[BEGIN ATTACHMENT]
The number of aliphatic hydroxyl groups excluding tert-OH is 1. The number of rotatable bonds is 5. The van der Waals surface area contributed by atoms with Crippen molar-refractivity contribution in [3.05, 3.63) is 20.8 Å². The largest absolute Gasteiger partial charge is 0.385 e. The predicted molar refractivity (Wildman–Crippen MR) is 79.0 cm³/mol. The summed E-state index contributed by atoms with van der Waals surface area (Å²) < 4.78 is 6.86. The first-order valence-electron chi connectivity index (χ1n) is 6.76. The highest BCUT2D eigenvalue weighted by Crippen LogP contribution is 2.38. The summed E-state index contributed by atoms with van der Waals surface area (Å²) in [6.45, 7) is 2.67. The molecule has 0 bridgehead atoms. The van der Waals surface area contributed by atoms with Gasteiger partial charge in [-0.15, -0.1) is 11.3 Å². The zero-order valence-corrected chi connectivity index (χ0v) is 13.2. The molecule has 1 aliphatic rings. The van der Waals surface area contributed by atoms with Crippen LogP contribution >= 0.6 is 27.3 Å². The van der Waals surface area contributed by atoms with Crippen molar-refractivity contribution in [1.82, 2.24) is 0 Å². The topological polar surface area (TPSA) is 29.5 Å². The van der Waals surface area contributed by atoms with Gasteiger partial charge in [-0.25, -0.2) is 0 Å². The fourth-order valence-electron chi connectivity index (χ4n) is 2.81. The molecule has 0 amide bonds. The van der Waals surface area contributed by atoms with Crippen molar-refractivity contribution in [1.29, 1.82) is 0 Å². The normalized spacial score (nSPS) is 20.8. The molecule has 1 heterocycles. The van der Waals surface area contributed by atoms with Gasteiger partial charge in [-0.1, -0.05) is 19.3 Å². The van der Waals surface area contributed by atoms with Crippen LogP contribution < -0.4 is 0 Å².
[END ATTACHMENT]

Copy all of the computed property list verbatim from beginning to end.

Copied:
The number of aliphatic hydroxyl groups excluding tert-OH is 1. The number of rotatable bonds is 5. The van der Waals surface area contributed by atoms with Crippen molar-refractivity contribution in [3.05, 3.63) is 20.8 Å². The largest absolute Gasteiger partial charge is 0.385 e. The predicted molar refractivity (Wildman–Crippen MR) is 79.0 cm³/mol. The summed E-state index contributed by atoms with van der Waals surface area (Å²) < 4.78 is 6.86. The first-order valence-electron chi connectivity index (χ1n) is 6.76. The highest BCUT2D eigenvalue weighted by Crippen LogP contribution is 2.38. The summed E-state index contributed by atoms with van der Waals surface area (Å²) in [6.45, 7) is 2.67. The molecule has 0 bridgehead atoms. The van der Waals surface area contributed by atoms with Gasteiger partial charge in [-0.15, -0.1) is 11.3 Å². The zero-order valence-corrected chi connectivity index (χ0v) is 13.2. The molecule has 1 aliphatic rings. The van der Waals surface area contributed by atoms with Crippen LogP contribution >= 0.6 is 27.3 Å². The van der Waals surface area contributed by atoms with Crippen molar-refractivity contribution in [1.82, 2.24) is 0 Å². The topological polar surface area (TPSA) is 29.5 Å². The van der Waals surface area contributed by atoms with Gasteiger partial charge in [-0.25, -0.2) is 0 Å². The fourth-order valence-electron chi connectivity index (χ4n) is 2.81. The molecule has 0 amide bonds. The van der Waals surface area contributed by atoms with Crippen molar-refractivity contribution in [1.29, 1.82) is 0 Å². The normalized spacial score (nSPS) is 20.8. The molecule has 1 heterocycles. The van der Waals surface area contributed by atoms with Gasteiger partial charge in [-0.1, -0.05) is 19.3 Å². The van der Waals surface area contributed by atoms with Crippen LogP contribution < -0.4 is 0 Å².